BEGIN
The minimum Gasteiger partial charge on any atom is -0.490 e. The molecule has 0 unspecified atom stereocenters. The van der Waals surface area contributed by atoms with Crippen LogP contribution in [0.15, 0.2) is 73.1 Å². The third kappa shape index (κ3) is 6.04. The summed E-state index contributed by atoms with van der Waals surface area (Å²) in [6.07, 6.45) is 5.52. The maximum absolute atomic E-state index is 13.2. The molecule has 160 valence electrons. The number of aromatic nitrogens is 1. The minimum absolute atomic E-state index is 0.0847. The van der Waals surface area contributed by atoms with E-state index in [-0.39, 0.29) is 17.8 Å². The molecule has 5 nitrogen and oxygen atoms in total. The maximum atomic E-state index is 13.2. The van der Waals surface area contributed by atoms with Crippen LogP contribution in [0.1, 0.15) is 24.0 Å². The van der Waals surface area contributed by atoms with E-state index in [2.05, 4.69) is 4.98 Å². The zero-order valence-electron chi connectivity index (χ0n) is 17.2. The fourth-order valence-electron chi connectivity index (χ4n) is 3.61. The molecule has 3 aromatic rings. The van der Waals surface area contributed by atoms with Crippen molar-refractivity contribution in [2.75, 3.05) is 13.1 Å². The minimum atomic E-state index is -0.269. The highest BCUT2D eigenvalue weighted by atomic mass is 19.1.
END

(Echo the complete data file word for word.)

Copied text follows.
The minimum Gasteiger partial charge on any atom is -0.490 e. The molecule has 0 unspecified atom stereocenters. The van der Waals surface area contributed by atoms with Crippen LogP contribution in [0.15, 0.2) is 73.1 Å². The third kappa shape index (κ3) is 6.04. The summed E-state index contributed by atoms with van der Waals surface area (Å²) in [6.07, 6.45) is 5.52. The maximum absolute atomic E-state index is 13.2. The molecule has 160 valence electrons. The number of aromatic nitrogens is 1. The minimum absolute atomic E-state index is 0.0847. The van der Waals surface area contributed by atoms with E-state index in [-0.39, 0.29) is 17.8 Å². The molecule has 5 nitrogen and oxygen atoms in total. The maximum atomic E-state index is 13.2. The van der Waals surface area contributed by atoms with Crippen LogP contribution in [0.1, 0.15) is 24.0 Å². The van der Waals surface area contributed by atoms with E-state index in [2.05, 4.69) is 4.98 Å². The zero-order valence-electron chi connectivity index (χ0n) is 17.2. The fourth-order valence-electron chi connectivity index (χ4n) is 3.61. The molecule has 3 aromatic rings. The van der Waals surface area contributed by atoms with Crippen molar-refractivity contribution in [2.75, 3.05) is 13.1 Å². The minimum atomic E-state index is -0.269. The highest BCUT2D eigenvalue weighted by atomic mass is 19.1.